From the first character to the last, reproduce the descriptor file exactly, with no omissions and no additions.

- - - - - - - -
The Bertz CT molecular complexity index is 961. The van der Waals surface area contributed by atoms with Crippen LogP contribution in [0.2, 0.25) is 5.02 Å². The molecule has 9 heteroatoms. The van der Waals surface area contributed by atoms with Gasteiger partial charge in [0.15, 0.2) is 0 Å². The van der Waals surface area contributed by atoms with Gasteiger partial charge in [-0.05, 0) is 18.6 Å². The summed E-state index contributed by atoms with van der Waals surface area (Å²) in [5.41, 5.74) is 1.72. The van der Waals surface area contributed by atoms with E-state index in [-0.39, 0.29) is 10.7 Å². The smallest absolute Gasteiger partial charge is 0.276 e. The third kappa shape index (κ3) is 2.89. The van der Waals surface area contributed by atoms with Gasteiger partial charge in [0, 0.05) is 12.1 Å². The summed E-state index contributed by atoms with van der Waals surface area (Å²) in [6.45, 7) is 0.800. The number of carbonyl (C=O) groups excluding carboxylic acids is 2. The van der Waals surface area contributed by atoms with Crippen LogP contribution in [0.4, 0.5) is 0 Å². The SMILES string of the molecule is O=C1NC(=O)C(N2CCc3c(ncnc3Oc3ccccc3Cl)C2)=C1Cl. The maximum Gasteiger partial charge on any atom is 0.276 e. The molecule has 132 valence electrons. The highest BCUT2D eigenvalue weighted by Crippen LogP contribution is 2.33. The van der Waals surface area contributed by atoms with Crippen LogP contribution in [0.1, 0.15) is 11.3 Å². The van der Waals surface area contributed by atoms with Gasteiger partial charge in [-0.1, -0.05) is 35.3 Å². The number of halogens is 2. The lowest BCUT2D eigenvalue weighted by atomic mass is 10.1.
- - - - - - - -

The Bertz CT molecular complexity index is 961. The van der Waals surface area contributed by atoms with Crippen LogP contribution in [0.2, 0.25) is 5.02 Å². The molecule has 9 heteroatoms. The van der Waals surface area contributed by atoms with Gasteiger partial charge in [0.15, 0.2) is 0 Å². The van der Waals surface area contributed by atoms with Gasteiger partial charge in [-0.05, 0) is 18.6 Å². The summed E-state index contributed by atoms with van der Waals surface area (Å²) in [5.41, 5.74) is 1.72. The van der Waals surface area contributed by atoms with E-state index in [-0.39, 0.29) is 10.7 Å². The smallest absolute Gasteiger partial charge is 0.276 e. The third kappa shape index (κ3) is 2.89. The van der Waals surface area contributed by atoms with Gasteiger partial charge in [0, 0.05) is 12.1 Å². The summed E-state index contributed by atoms with van der Waals surface area (Å²) in [6.45, 7) is 0.800. The number of carbonyl (C=O) groups excluding carboxylic acids is 2. The van der Waals surface area contributed by atoms with Crippen LogP contribution in [0.4, 0.5) is 0 Å². The SMILES string of the molecule is O=C1NC(=O)C(N2CCc3c(ncnc3Oc3ccccc3Cl)C2)=C1Cl. The maximum Gasteiger partial charge on any atom is 0.276 e. The molecule has 132 valence electrons. The highest BCUT2D eigenvalue weighted by Crippen LogP contribution is 2.33. The van der Waals surface area contributed by atoms with Crippen LogP contribution in [0.1, 0.15) is 11.3 Å². The van der Waals surface area contributed by atoms with Gasteiger partial charge in [-0.1, -0.05) is 35.3 Å². The number of halogens is 2. The lowest BCUT2D eigenvalue weighted by atomic mass is 10.1.